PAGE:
Who Was St. Edward?

Life of St.Edward the Confessor

King of England (1003-1066 AD)

Feast Day of October 13th

Edward the Confessor was King of England from 1042 – 1066 AD – the last king of the Anglo-Saxon line – founder of Westminster Abbey. The son of King Ethelred II, known as the “Unready,” and his second Norman wife, Emma, Edward was educated at Ely and then in Normandy, during the time when two Scandinavians, Sweyn and Cnut, ruled in succession as kings of England. Edward was proclaimed king in 1042. His political record is a matter of some debate within the historical community, but he was accessible to his subjects, generous to the poor, and had a reputation for visions and healings. He also had a close working relationship with the papacy. He appointed diocesan priests, sometimes from abroad, to bishoprics, thereby diminishing the near monopoly of monastic bishops. Nevertheless, he was the virtual founder of Westminster Abbey, which he richly endowed. His decision to do so was the result of a vow he had once made to visit Rome as a pilgrim, if his family fortunes were restored. Later the pope released him from the vow when he could not fulfill it, but on condition that he would endow a monastery dedicated to St.Peter. Edward chose an existing monastic house at Thorney, to the west of London, and that became Westminster Abbey. He also built a huge Romanesque church alongside it, 300 feet long, with a nave of twelve bays. It was completed and consecrated just before Edward’s death on January 5, 1066, and it has since been used for the coronations and burials of English kings and queens. Edward himself is buried there and his relics remain undisturbed to this day. His body was found to be incorrupt in 1102.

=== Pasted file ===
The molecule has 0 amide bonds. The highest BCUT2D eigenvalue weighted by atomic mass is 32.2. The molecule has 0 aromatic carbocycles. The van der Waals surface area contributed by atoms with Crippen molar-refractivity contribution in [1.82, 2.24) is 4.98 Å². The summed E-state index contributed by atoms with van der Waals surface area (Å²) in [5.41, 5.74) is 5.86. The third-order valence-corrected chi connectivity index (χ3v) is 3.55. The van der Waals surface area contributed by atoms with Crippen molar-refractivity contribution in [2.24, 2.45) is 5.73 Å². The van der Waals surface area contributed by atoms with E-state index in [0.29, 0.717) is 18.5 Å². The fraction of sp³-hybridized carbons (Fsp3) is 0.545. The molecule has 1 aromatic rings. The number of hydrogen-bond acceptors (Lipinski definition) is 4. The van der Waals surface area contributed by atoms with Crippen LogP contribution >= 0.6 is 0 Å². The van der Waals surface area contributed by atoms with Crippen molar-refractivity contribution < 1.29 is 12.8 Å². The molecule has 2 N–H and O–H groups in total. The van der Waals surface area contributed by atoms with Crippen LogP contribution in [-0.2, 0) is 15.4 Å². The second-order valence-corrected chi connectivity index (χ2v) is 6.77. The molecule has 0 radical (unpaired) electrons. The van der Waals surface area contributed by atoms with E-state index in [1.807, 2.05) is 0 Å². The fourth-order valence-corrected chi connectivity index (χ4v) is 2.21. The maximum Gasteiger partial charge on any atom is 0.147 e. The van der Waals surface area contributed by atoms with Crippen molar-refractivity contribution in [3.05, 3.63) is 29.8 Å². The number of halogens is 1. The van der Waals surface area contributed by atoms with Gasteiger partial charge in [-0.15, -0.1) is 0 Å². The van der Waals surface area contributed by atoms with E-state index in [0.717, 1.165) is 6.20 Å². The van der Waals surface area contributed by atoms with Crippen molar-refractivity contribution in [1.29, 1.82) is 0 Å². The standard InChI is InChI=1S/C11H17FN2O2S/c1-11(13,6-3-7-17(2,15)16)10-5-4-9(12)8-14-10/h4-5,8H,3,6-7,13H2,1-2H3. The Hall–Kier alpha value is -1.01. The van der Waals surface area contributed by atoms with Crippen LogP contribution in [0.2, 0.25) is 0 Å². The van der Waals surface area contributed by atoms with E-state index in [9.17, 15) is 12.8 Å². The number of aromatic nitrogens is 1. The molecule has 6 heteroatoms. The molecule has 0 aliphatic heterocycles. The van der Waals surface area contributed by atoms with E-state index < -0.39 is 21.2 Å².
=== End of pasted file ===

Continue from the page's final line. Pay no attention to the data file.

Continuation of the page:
Edward was canonized a saint at the request of King Henry II in 1161, but only after Henry gave his support to Alexander III against an antipope. Edward’s relices were solemnly transferred to a new shrine in the abbey on October 13, 1163, which became his principal feast (replacing January 5th, his day of death). In the Middle Ages Edward was widely regarded as the patron saint of England, but by about 1450 St.George was accorded that distinction. Edward’s depiction in art is consistent with the details of his biography, namely, that he was a tall man with a long face, blond hair and beard, ruddy complexion, and long, thin fingers. His feast is celebrated on this day by the Church of England, but it is not in the General Roman calendar. It was on the universal Roman calendar from 1689 until its revision in 1969.